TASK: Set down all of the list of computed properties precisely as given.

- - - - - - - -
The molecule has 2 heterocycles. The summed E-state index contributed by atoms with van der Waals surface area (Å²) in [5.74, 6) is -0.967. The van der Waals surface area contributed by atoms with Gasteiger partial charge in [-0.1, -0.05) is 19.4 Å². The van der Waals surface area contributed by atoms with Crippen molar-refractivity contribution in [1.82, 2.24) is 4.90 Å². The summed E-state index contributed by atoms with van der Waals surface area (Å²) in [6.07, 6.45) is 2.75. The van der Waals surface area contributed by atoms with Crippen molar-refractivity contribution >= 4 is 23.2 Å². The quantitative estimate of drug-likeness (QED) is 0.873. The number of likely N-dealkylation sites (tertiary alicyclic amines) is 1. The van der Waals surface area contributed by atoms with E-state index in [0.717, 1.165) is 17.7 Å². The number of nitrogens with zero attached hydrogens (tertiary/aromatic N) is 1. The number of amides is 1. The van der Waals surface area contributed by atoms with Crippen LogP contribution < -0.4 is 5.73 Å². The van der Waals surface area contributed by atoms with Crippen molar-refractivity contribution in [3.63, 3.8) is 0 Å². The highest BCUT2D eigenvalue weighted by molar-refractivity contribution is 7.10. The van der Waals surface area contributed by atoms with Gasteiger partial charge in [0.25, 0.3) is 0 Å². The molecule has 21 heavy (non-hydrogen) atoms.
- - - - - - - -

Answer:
The molecule has 2 heterocycles. The summed E-state index contributed by atoms with van der Waals surface area (Å²) in [5.74, 6) is -0.967. The van der Waals surface area contributed by atoms with Gasteiger partial charge in [-0.1, -0.05) is 19.4 Å². The van der Waals surface area contributed by atoms with Crippen molar-refractivity contribution in [1.82, 2.24) is 4.90 Å². The summed E-state index contributed by atoms with van der Waals surface area (Å²) in [6.07, 6.45) is 2.75. The van der Waals surface area contributed by atoms with Crippen molar-refractivity contribution >= 4 is 23.2 Å². The quantitative estimate of drug-likeness (QED) is 0.873. The number of likely N-dealkylation sites (tertiary alicyclic amines) is 1. The van der Waals surface area contributed by atoms with E-state index in [0.717, 1.165) is 17.7 Å². The number of nitrogens with zero attached hydrogens (tertiary/aromatic N) is 1. The number of amides is 1. The van der Waals surface area contributed by atoms with Crippen LogP contribution < -0.4 is 5.73 Å². The van der Waals surface area contributed by atoms with Crippen molar-refractivity contribution in [3.63, 3.8) is 0 Å². The highest BCUT2D eigenvalue weighted by molar-refractivity contribution is 7.10. The van der Waals surface area contributed by atoms with Gasteiger partial charge in [0.25, 0.3) is 0 Å². The molecule has 21 heavy (non-hydrogen) atoms.